The smaller buildings were capable of ventilation simply through perimeter louvres and a central ridge ventilator, traditional barn-style. Half a dozen of the big buildings, though, primarily the horse and cattle pavilions, were too low and wa-aay too wide to generate a decent stack effect on their own. Help was needed. The Pavilion solution was to find some physical but “passive” (ie no-energy) means of artificially enhancing air-flow. This meant treating the central, axial zone of each pavilion as a series of notional “chambers”, defined by louvred roof lanterns, painted black on top to encourage air to rise up and out and underslung by a column of billowing fabric flues suspended

overhead like so many truncated udders.

These flues are designed to siphon warm air from the body of the building, drawing cool replacement air from ground level and along the floor plane – as inhabited by representatives of both two- and four-legged species – rather than leaving it to slide up the roof line. Fire exigencies meant that the flues had to disintegrate between 220C and 260C, so they’re made of nylon, rather than canvas as originally envisaged. But their warm tea-rose colour and full, slightly puckered forms suggest some sort of ancient rural tradition rather than any space-age ESD prototype.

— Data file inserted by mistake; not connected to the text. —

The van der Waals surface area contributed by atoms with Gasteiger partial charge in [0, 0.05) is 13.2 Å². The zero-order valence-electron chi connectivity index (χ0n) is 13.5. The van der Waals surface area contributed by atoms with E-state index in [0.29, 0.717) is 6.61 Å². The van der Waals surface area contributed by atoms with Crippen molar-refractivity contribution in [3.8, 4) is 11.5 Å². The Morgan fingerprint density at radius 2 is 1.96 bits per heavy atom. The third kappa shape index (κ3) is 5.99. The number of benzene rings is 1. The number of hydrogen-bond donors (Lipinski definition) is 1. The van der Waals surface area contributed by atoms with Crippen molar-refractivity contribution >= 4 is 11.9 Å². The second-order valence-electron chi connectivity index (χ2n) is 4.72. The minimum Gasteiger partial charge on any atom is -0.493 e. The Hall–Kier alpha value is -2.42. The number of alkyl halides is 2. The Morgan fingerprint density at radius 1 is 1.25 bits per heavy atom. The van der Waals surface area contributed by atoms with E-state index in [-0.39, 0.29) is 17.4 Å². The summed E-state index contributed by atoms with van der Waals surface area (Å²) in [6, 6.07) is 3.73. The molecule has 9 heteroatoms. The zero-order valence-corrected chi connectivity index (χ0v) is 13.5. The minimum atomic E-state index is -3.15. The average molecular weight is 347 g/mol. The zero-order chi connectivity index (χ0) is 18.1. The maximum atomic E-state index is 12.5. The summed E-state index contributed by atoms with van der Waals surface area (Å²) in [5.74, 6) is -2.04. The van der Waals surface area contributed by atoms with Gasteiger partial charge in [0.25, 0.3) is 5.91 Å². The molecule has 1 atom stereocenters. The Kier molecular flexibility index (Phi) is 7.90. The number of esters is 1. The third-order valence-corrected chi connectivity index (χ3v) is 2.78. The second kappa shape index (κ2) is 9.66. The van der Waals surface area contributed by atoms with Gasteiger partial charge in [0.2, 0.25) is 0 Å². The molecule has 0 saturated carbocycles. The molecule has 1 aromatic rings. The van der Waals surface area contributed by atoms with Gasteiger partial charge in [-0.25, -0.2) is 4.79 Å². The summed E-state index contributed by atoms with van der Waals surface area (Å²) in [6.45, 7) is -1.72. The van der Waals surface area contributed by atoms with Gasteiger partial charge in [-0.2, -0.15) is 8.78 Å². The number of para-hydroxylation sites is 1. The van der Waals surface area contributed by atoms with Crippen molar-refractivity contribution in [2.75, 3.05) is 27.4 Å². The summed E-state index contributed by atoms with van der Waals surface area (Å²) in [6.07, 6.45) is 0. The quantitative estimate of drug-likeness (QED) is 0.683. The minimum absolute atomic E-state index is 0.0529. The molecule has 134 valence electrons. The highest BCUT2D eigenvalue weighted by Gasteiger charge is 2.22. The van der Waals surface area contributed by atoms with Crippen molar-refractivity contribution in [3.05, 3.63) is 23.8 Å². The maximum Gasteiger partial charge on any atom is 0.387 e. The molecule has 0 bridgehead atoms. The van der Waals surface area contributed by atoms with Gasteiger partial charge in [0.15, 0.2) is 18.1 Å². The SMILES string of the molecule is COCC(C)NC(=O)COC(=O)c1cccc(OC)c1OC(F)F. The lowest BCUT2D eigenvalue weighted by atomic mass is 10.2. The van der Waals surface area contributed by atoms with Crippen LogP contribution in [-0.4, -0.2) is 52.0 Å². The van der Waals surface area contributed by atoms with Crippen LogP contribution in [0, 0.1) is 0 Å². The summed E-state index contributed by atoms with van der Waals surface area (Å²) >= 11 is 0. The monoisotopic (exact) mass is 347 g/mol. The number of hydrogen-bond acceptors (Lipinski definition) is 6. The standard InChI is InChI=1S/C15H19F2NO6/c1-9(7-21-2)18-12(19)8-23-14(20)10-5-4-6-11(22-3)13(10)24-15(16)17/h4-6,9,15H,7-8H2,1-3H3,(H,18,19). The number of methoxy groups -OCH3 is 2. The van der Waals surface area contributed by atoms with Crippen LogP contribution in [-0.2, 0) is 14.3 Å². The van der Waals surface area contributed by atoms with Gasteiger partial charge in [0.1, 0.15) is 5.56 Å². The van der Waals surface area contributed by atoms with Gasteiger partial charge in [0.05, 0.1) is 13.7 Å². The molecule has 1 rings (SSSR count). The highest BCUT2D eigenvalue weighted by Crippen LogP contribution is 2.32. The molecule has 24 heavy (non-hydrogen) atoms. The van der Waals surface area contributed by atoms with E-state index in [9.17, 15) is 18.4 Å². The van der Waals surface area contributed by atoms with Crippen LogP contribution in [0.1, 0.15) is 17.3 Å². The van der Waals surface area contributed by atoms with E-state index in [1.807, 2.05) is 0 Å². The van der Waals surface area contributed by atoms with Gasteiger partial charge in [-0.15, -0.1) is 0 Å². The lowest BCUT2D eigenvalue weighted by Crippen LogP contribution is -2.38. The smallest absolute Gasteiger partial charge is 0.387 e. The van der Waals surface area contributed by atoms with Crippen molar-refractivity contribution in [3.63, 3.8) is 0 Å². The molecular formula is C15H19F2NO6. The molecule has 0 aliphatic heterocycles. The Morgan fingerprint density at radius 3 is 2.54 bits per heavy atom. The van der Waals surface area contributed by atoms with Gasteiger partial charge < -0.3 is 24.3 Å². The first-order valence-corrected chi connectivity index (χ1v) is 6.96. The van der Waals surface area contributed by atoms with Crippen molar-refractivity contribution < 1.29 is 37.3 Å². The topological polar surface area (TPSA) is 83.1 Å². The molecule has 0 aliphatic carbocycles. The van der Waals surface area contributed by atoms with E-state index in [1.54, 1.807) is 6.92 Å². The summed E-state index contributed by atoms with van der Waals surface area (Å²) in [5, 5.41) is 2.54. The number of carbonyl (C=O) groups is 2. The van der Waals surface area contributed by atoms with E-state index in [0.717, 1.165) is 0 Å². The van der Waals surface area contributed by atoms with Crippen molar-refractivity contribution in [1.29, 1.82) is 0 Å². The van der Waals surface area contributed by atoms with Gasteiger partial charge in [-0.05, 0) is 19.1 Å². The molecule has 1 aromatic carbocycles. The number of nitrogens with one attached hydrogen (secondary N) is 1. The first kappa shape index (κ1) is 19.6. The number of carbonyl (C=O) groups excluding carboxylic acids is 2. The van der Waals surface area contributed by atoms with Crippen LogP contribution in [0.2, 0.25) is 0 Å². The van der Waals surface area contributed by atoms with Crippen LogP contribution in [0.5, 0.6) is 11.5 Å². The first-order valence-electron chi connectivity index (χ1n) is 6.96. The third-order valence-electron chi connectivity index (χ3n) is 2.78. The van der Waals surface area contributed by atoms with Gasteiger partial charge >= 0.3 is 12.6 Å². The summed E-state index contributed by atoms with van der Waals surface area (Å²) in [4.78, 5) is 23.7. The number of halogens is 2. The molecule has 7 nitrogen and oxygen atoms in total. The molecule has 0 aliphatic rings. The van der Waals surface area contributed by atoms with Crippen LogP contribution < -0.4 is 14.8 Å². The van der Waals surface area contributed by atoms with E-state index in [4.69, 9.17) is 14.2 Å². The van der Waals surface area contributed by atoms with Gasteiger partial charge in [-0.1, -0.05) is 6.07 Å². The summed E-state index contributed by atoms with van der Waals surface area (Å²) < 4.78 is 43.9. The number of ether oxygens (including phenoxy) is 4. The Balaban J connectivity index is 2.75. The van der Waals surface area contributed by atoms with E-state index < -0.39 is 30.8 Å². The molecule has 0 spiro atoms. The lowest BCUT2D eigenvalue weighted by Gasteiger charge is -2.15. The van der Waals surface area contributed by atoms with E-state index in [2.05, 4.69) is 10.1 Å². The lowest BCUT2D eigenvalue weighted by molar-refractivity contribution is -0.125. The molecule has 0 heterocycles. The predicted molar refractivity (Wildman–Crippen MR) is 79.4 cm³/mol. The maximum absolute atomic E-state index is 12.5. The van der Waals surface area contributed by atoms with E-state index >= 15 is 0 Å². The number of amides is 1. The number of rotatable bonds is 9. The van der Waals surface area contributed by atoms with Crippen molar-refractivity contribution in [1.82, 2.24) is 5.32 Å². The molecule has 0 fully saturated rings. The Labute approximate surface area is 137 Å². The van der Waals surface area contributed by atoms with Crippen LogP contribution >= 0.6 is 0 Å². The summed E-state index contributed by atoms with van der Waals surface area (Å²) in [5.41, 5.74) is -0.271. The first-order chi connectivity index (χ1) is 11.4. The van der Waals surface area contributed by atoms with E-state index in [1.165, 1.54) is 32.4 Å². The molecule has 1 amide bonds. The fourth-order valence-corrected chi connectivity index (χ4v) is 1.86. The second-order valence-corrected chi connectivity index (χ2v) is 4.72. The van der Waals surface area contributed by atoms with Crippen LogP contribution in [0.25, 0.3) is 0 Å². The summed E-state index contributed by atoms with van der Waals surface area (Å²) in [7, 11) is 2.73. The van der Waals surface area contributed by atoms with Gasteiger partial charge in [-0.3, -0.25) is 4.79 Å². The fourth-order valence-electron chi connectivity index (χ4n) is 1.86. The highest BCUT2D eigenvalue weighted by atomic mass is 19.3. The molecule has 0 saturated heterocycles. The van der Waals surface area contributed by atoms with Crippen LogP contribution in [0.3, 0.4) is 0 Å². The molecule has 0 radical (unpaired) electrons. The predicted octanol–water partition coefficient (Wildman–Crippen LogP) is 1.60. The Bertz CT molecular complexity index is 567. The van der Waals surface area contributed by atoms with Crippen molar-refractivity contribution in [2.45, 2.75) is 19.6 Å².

These and other creative addenda – such as the stainless steel rooftop reflectors in the horse pavilion which reflect a light level of 300 lux onto the floor without a single ray of direct sun to frighten the horses – ensure a remarkably pleasant ambience despite the odd crudity of detail.

The horse marshalling area, a great wall-less roof with vestigial hitching rails all around, has something of a Renaissance marketplace feel, despite being a trifle over-engineered. The pigs, goats and alpacas at least summon enough colonnaded civic panache to front the main Olympic Boulevard without letting the side down – not an easy task, under the circs.

In nearby zones, Woolley’s four-in-one exhibition hall offers a magnificent 312-metre long dome-headed space, while the Cox Show Ring (doubling as the Olympic baseball arena) enjoys a curious egg-shaped plan, undulating roof and intimate feel which even suggest, dare one murmur, improvement on the old. One or two of the smaller buildings, especially Cox’s witch-hatted cat pavilion, are quite wonderful and the whole will be plugged into a simple avenued landscape of planes and figs by Conybeare Morrison’s talented landscapist Oi Choong.

Chances are, then, that once the ordure starts to accumulate, the Show will do just fine out there in the centre. In fact the Show, like so many of Sydney’s favourite things, started in the west, in Parramatta in 1832. It moved into Prince Alfred Park in 1869, Moore Park in 1881, and back to Homebush in 1998. Full circle, almost.


Illus: No room for fear or fibrillation …

teh new Showgrounds at Homebush Bay.

Photographs by SAHLAN HAYES.